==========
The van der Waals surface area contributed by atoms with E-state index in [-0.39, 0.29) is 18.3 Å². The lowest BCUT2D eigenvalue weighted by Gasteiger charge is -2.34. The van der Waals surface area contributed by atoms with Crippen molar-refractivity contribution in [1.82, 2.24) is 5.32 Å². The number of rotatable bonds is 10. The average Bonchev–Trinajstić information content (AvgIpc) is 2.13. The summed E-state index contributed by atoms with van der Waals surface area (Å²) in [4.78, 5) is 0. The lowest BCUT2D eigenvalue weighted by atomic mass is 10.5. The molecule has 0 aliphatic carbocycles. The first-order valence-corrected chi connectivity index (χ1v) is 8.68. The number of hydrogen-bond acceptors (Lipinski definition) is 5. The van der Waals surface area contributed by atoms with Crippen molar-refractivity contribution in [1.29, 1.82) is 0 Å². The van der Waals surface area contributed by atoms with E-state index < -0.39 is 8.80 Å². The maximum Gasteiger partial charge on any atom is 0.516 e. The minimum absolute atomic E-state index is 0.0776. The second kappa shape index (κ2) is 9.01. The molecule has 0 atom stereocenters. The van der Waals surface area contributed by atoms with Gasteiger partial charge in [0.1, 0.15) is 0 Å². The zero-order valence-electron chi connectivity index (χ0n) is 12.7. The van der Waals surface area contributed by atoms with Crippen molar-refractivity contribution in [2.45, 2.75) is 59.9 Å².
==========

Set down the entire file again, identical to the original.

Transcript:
The van der Waals surface area contributed by atoms with E-state index in [-0.39, 0.29) is 18.3 Å². The lowest BCUT2D eigenvalue weighted by Gasteiger charge is -2.34. The van der Waals surface area contributed by atoms with Crippen molar-refractivity contribution in [1.82, 2.24) is 5.32 Å². The number of rotatable bonds is 10. The average Bonchev–Trinajstić information content (AvgIpc) is 2.13. The summed E-state index contributed by atoms with van der Waals surface area (Å²) in [4.78, 5) is 0. The lowest BCUT2D eigenvalue weighted by atomic mass is 10.5. The molecule has 0 aliphatic carbocycles. The first-order valence-corrected chi connectivity index (χ1v) is 8.68. The number of hydrogen-bond acceptors (Lipinski definition) is 5. The van der Waals surface area contributed by atoms with Crippen molar-refractivity contribution in [1.29, 1.82) is 0 Å². The van der Waals surface area contributed by atoms with E-state index < -0.39 is 8.80 Å². The maximum Gasteiger partial charge on any atom is 0.516 e. The minimum absolute atomic E-state index is 0.0776. The second kappa shape index (κ2) is 9.01. The molecule has 0 atom stereocenters. The van der Waals surface area contributed by atoms with Gasteiger partial charge in [0.1, 0.15) is 0 Å². The zero-order valence-electron chi connectivity index (χ0n) is 12.7. The van der Waals surface area contributed by atoms with Crippen molar-refractivity contribution in [2.45, 2.75) is 59.9 Å².